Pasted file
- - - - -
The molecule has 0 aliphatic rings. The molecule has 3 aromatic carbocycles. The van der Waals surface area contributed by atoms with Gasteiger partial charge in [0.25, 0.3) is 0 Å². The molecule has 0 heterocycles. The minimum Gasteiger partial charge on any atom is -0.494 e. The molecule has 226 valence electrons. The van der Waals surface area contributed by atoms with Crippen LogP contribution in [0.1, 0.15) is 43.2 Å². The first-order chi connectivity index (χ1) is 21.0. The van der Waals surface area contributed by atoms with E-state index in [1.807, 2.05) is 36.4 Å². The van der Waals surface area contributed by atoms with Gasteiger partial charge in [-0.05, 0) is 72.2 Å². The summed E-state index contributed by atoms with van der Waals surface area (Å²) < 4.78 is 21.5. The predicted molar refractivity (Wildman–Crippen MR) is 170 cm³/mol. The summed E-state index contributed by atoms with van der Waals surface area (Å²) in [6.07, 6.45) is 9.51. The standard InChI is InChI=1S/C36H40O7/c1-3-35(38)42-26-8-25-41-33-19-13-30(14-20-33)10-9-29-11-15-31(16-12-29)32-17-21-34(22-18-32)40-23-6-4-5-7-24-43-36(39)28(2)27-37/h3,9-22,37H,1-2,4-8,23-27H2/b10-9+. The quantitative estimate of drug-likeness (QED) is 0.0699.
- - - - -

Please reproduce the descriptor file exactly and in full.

The molecule has 0 aliphatic rings. The molecule has 3 aromatic carbocycles. The van der Waals surface area contributed by atoms with Gasteiger partial charge in [0.25, 0.3) is 0 Å². The molecule has 0 heterocycles. The minimum Gasteiger partial charge on any atom is -0.494 e. The molecule has 226 valence electrons. The van der Waals surface area contributed by atoms with Crippen LogP contribution in [0.1, 0.15) is 43.2 Å². The first-order chi connectivity index (χ1) is 21.0. The van der Waals surface area contributed by atoms with E-state index in [1.807, 2.05) is 36.4 Å². The van der Waals surface area contributed by atoms with Gasteiger partial charge in [-0.05, 0) is 72.2 Å². The summed E-state index contributed by atoms with van der Waals surface area (Å²) < 4.78 is 21.5. The predicted molar refractivity (Wildman–Crippen MR) is 170 cm³/mol. The summed E-state index contributed by atoms with van der Waals surface area (Å²) in [6.07, 6.45) is 9.51. The standard InChI is InChI=1S/C36H40O7/c1-3-35(38)42-26-8-25-41-33-19-13-30(14-20-33)10-9-29-11-15-31(16-12-29)32-17-21-34(22-18-32)40-23-6-4-5-7-24-43-36(39)28(2)27-37/h3,9-22,37H,1-2,4-8,23-27H2/b10-9+. The quantitative estimate of drug-likeness (QED) is 0.0699.